Independent Equipment Validation Reveals Differences Between Sensor Data and Actual ProductionIndependent Equipment Validation Reveals Differences Between Sensor Data and Actual Production
Automating data validation ensures, verifies, and documents feeding accuracy for consistent product quality and compliance with regulations.
July 14, 2023
Rene Meira Medina, executive vice president, Gericke USA
During the great infant formula shortage that began in 2020 and largely continues today, the FDA demonstrated that when it comes to powder processing, even statistically tiny numbers can trigger huge, highly damaging effects.
Though a link between tainted infant formula and two saddening fatalities has not been formally documented, production at the plant implicated in the ongoing investigation remains shutdown as of this writing at the regulatory body's invitation. Meanwhile the global formula supply continues to fall short of demand. This situation isn't restricted to formula.
Consider the importance of measuring and feeding precise amounts of powdered, active pharmaceutical ingredients (API) in a specific ratio relative to the excipients. Underfeeding the API may reduce the efficacy of the pharmaceutical drug and fail to treat the patient, while overfeeding may injure or even kill the patient. When the consequences of seemingly minute variations in ingredient properties, recipes, measurements, cleanliness, and other process parameters during manufacture are potentially deadly at worst and massively costly at best, then paying extra attention to the tiny details becomes crucial.
A crucial detail that is often overlooked by manufacturers is the accuracy of the sensor data provided by their process equipment. The HMI may show a feeder metering six tons of milk powder per hour into a continuous process, for example, but how does an operator know if that readout is accurate? Since manual performance testing typically cannot provide the level of accuracy needed to measure minute but significant discrepancies, how can this be assessed without waiting until product quality becomes compromised?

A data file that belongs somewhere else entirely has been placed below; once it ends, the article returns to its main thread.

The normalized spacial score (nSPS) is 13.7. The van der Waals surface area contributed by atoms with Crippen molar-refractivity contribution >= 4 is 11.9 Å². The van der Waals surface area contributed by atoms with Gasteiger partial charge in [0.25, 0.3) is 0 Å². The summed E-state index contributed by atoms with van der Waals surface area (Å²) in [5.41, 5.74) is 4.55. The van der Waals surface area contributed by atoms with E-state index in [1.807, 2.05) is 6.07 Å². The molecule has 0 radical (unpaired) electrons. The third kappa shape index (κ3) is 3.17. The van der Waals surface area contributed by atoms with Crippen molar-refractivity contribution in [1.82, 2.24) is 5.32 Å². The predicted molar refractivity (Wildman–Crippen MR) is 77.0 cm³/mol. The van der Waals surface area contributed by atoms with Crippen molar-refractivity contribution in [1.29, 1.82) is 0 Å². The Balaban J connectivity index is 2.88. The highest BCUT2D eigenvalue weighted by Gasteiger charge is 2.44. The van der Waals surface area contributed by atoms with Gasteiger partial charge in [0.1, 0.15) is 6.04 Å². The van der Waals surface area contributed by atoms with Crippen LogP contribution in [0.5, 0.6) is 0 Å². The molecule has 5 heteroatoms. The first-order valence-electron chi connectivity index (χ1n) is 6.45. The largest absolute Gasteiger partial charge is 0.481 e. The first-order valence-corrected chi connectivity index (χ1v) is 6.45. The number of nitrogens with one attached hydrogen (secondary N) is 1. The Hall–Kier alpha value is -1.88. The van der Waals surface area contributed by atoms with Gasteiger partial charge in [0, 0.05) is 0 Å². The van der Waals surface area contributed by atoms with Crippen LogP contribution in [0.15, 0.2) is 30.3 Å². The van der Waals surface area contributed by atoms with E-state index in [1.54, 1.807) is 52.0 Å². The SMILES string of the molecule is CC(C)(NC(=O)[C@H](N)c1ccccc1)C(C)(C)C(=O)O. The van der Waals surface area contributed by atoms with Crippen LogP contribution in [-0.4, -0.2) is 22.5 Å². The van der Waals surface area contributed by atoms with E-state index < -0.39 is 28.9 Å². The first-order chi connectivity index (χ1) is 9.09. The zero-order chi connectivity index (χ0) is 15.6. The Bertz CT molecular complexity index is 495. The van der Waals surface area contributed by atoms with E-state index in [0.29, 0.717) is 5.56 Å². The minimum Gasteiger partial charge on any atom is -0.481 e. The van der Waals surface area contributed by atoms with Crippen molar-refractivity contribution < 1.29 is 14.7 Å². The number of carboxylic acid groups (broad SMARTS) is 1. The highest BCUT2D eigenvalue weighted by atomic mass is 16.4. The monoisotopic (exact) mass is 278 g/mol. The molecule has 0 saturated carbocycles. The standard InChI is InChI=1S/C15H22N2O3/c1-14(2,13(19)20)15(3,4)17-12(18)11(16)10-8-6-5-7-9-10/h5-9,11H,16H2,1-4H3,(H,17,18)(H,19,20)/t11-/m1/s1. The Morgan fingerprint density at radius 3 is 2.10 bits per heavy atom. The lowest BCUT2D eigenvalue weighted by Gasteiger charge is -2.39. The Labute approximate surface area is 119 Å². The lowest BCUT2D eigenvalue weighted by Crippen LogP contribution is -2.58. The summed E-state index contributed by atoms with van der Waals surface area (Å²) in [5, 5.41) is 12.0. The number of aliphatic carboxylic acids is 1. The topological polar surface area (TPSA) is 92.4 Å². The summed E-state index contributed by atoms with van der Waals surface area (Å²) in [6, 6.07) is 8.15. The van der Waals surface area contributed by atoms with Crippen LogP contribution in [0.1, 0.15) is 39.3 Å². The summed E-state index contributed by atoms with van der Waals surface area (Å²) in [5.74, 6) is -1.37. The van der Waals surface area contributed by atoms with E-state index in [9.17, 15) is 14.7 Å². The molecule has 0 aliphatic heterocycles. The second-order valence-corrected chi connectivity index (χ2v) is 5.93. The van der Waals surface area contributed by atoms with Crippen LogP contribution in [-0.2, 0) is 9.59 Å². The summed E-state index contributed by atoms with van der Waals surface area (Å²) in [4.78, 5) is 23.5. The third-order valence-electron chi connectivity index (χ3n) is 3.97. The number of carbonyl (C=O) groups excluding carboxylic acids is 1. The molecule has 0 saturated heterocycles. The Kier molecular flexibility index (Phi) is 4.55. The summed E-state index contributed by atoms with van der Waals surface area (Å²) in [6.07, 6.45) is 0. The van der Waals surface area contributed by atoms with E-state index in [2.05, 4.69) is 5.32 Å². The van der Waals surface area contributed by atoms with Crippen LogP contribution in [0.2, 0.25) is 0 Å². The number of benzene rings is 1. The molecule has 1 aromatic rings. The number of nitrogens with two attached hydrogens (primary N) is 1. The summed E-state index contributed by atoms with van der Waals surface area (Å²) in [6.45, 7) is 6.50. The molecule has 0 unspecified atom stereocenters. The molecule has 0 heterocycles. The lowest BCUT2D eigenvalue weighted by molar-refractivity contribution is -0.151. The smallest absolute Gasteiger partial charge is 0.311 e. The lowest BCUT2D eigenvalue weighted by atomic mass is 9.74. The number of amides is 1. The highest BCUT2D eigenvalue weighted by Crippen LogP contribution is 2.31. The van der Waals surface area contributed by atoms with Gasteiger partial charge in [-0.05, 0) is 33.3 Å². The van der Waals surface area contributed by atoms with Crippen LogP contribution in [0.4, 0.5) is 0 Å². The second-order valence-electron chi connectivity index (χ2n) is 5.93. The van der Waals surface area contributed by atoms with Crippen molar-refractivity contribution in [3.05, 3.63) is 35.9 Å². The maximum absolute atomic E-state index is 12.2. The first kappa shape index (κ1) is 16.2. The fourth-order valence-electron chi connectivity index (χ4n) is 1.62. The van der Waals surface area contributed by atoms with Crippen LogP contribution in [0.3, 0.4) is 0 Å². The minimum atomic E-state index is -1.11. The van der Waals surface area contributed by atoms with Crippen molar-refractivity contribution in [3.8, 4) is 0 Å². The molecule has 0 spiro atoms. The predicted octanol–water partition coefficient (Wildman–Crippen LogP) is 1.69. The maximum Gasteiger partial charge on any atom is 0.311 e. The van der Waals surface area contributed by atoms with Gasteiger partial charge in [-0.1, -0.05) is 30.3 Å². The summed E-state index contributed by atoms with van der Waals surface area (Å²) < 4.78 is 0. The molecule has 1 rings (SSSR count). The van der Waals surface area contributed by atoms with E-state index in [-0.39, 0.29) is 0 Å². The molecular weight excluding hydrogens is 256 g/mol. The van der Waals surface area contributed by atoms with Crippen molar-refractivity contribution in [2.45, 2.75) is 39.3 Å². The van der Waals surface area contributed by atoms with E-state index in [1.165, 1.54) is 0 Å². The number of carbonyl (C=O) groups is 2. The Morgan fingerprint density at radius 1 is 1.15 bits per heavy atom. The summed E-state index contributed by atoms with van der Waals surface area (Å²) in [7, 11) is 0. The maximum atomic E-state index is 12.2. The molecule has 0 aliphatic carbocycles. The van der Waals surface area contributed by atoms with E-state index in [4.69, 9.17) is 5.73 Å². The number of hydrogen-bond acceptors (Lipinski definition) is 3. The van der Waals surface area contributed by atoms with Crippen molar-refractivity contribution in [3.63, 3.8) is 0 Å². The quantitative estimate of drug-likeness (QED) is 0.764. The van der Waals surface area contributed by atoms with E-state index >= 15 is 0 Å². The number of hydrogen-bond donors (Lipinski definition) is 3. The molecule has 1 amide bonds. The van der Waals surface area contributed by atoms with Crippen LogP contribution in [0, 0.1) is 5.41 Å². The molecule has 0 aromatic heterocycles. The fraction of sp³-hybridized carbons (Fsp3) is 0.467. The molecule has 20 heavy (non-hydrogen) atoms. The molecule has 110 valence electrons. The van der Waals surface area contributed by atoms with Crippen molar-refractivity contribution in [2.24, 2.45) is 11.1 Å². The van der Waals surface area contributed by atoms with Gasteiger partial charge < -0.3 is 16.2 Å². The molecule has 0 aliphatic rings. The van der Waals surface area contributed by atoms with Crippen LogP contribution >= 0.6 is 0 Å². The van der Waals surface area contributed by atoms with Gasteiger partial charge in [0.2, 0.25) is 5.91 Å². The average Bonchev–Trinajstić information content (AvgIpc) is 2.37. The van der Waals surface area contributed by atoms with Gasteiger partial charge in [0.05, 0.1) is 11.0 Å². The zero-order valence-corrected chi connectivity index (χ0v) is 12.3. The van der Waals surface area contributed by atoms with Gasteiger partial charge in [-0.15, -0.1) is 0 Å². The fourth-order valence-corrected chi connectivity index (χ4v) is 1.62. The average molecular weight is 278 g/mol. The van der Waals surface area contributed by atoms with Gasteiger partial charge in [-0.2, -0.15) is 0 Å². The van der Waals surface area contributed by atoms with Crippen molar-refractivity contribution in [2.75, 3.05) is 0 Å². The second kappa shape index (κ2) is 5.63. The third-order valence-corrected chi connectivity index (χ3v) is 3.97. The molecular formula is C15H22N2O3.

The first step in ensuring that automated weigh feeders, mixers, and other process equipment are properly measuring and recording process data within required tolerances is with calibration. This process is typically performed in-house by an operator who compares the readings of the equipment against accepted reference standards. Process equipment typically arrives from the manufacturer as certified to within factory specifications but after initial setup, periodic calibration needs to be performed to ensure the instrumentation remains within required tolerances.
Unfortunately, the calibration may be disrupted during ordinary operation without any outward sign to alert the operator. Changes in the material properties upstream, for example, such as in the particle size distribution, bulk density, or flowability can lead to deviations in the feeding rate and/or to inconsistent dosing as the feeder struggles to accommodate the new material. Or normal wear on the feeder screws, seals, or other components may cause drift that increases or decreases the flow rate through the feeder and causes more or less material to feed than intended. Either case would signal a need for recalibration, if recognized. Disassembling the feeder for cleaning and reassembling it, along with any other type of maintenance or repair, typically requires recalibration before returning the line to service. Even electrical malfunctions, plant vibrations, or improper equipment usage can require recalibration. How often calibration is performed as a routine quality check is ultimately determined by the operations team based on the actual performance of the process equipment and whether the quality of the end product consistently meets targeted specifications.